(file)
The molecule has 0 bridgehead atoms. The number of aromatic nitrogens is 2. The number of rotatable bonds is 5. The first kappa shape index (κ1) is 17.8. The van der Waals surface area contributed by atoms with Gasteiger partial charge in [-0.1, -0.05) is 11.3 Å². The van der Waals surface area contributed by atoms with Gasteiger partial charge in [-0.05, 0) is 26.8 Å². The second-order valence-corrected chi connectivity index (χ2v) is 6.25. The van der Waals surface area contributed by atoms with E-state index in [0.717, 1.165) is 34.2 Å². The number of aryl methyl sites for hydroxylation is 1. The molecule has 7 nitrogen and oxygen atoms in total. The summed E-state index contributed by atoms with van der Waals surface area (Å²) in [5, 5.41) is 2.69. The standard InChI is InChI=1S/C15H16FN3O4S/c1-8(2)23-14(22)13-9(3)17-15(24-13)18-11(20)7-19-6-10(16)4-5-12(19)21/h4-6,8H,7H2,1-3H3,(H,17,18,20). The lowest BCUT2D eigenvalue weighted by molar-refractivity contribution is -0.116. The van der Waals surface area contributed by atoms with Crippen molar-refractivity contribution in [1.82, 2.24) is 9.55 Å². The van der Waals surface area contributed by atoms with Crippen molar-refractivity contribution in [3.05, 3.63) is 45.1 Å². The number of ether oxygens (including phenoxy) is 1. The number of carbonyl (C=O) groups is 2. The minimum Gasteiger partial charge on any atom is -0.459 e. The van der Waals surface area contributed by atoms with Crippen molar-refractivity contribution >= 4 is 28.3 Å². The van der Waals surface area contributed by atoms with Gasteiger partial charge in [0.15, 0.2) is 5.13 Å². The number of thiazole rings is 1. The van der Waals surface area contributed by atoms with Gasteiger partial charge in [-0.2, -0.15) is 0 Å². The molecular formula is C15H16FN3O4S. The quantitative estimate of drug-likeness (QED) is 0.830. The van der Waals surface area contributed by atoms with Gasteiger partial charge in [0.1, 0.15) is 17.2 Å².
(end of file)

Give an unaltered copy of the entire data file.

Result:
The molecule has 0 bridgehead atoms. The number of aromatic nitrogens is 2. The number of rotatable bonds is 5. The first kappa shape index (κ1) is 17.8. The van der Waals surface area contributed by atoms with Gasteiger partial charge in [-0.1, -0.05) is 11.3 Å². The van der Waals surface area contributed by atoms with Gasteiger partial charge in [-0.05, 0) is 26.8 Å². The second-order valence-corrected chi connectivity index (χ2v) is 6.25. The van der Waals surface area contributed by atoms with E-state index in [0.717, 1.165) is 34.2 Å². The number of aryl methyl sites for hydroxylation is 1. The molecule has 7 nitrogen and oxygen atoms in total. The summed E-state index contributed by atoms with van der Waals surface area (Å²) in [5, 5.41) is 2.69. The standard InChI is InChI=1S/C15H16FN3O4S/c1-8(2)23-14(22)13-9(3)17-15(24-13)18-11(20)7-19-6-10(16)4-5-12(19)21/h4-6,8H,7H2,1-3H3,(H,17,18,20). The lowest BCUT2D eigenvalue weighted by molar-refractivity contribution is -0.116. The van der Waals surface area contributed by atoms with Crippen molar-refractivity contribution in [1.82, 2.24) is 9.55 Å². The van der Waals surface area contributed by atoms with Crippen molar-refractivity contribution in [3.05, 3.63) is 45.1 Å². The number of ether oxygens (including phenoxy) is 1. The number of carbonyl (C=O) groups is 2. The minimum Gasteiger partial charge on any atom is -0.459 e. The van der Waals surface area contributed by atoms with Crippen molar-refractivity contribution >= 4 is 28.3 Å². The van der Waals surface area contributed by atoms with Gasteiger partial charge in [0.15, 0.2) is 5.13 Å². The number of thiazole rings is 1. The van der Waals surface area contributed by atoms with Gasteiger partial charge in [-0.2, -0.15) is 0 Å². The molecular formula is C15H16FN3O4S. The quantitative estimate of drug-likeness (QED) is 0.830. The van der Waals surface area contributed by atoms with Gasteiger partial charge in [0.1, 0.15) is 17.2 Å².